HOYLAKE, England – TGIF.
It’s not exactly been Rory McIlroy’s catch phrase of late. Truth be told, the young Northern Irishman has played professional golf’s version of hump day like he is being pursued by Jason Voorhees, the fictional character who terrified a generation in the horror classic “Friday the 13th.”
But on Day 2 at a wind-whipped Open Championship “Rors” may have made history, proving that perhaps one can win a tournament on Friday.
They do tend to go all 72 at these major gatherings and the weekend forecast has even the locals concerned (one English scribe labeled the Saturday forecast as “varying shades of awful.”) which is reason enough for the rest of us to panic, but Friday was always going to be the rubber match for the two-time major champion.
A month of unfortunate Fridays had piled up to become McIlroy’s Achilles heel. Round 2 miscues had become a bad habit, like last week’s 78 at the Scottish Open after an opening 64; or another 78 on Friday at the Memorial Tournament after he cruised out to a first-round 63.
There was a second-round 74 at The Players, a 76 at the Wells Fargo Championship, a 77 at Augusta National and a 74 at the WGC-Cadillac Championship. It all added up to a 72.89 second-round scoring average which left him ranked 181st on PGA Tour Fridays, just 10 places out of dead last.
His Friday swoons had become so ubiquitous that even after an opening 66 at Hoylake vaulted him to an early lead, it was the first thing the gathered scribes wanted to talk about.
“Whenever I go out and play on Thursdays there's not many expectations. You're going out there and you're trying to find a rhythm, and you're just trying to play your way into the round,” said McIlroy in signature honesty.
“When you go back out on Friday after a good score, you know what you can do on the golf course. So you're going out with some expectations compared to on Thursday you're going out with not many.”
He went on to explain that the challenge on Friday, and beyond, is adjusting his mindset, but when he bounced and bounded through the first green for an early bogey, his first of the week, it smacked of the status quo.
It would be McIlroy’s last miscue of the day.
He calmly birdied the fifth, sixth and eighth holes as the wind that battered the morning wave abated and he turned in 33.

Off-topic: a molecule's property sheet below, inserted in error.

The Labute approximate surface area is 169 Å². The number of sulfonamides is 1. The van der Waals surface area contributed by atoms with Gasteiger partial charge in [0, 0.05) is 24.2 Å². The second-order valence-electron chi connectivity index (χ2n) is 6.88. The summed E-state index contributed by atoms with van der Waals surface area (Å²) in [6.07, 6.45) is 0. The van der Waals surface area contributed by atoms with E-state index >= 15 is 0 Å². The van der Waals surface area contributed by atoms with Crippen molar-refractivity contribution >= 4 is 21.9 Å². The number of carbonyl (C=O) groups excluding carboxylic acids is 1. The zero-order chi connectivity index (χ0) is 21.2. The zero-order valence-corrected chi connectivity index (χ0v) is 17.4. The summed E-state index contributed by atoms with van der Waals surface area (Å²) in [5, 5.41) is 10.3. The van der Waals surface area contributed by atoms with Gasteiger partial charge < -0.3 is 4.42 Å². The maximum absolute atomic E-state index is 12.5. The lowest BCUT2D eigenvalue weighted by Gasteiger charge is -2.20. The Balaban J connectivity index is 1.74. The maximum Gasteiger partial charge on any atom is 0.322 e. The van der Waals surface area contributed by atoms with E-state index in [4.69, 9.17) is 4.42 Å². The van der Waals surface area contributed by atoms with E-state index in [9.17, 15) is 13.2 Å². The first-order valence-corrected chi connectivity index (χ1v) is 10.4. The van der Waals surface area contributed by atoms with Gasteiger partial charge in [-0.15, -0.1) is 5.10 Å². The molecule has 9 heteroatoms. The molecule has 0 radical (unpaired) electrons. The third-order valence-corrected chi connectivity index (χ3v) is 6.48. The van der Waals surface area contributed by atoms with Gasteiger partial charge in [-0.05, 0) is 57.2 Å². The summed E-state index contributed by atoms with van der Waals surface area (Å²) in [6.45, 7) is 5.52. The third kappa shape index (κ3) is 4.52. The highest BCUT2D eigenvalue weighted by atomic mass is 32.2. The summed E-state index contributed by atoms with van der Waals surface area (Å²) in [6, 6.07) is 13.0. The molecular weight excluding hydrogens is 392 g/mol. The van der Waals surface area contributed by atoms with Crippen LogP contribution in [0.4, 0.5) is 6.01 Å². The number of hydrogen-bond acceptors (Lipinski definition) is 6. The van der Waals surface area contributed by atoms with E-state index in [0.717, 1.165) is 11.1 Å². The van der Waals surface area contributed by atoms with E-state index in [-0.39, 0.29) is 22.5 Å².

Even when things didn’t go his way, like at the par-5 10th hole when he tugged his second shot into hay left of the green, he managed to navigate the knee-high fescue with a delicate chip for another birdie to move to 9 under and three clear of the field.
McIlroy then did what major champions do on the closing loop, known in these corners as the metaphorical downwind leg. He avoided disaster and picked apart the final nine’s three par 5s to post a 6-under 66 for a 12 under total and four-stroke advantage.
His 6-under card beat his season average on Friday by more than 6 1/2 strokes and the day’s windblown scoring average by a staggering 7 1/2 shots.
So much for the Friday curse. But then all curses end, just ask a Boston Red Sox fan.
“It was just another solid round of golf. I didn’t have that (his Friday blues) in my head at all,” he said. “It’s more to shoot a good round today so I don’t have to be asked about it.”
If that sounds overly simplistic it’s because it is.
Much like he did at Congressional when he won the 2011 U.S. Open, McIlroy overpowered Hoylake hitting 9 of 14 fairways while averaging 358 yards off the tee. The idea that he would somehow fold under the pressure of a mystical curse was, in retrospect, outrageous.
“I wouldn’t have expected anything different from yesterday,” said Jordan Spieth, who was paired with McIlroy for Rounds 1 and 2. “Everybody talked about what he’s done on Fridays, I think that was just random days he was off with his swing.”
McIlroy knows there is still work to be done. There will be no early engraving on the claret jug, not with 36 to play and a Saturday forecast fit for a duck. There is still room for error, remember this is the same player who was four clear through 54 holes at the 2011 Masters and finished tied for 15th place. It’s the same complicated competitor who went 63-80-69-68 in 2010 at St. Andrews.
But on Thursday a weary Adam Scott offered some cautionary commentary, “I don’t want (McIlroy) running away with it. We’ve seen him do it. He wins majors by eight (shots).”
The world No. 1’s words left a foreboding feel after Friday’s change of fortune for the frontrunner. Consider that at the 25-year-old’s first major walk-off (2011 U.S. Open) he was a half dozen clear at intermission.
Much remains to be decided, but McIlroy may have climbed his most difficult mountain on Friday.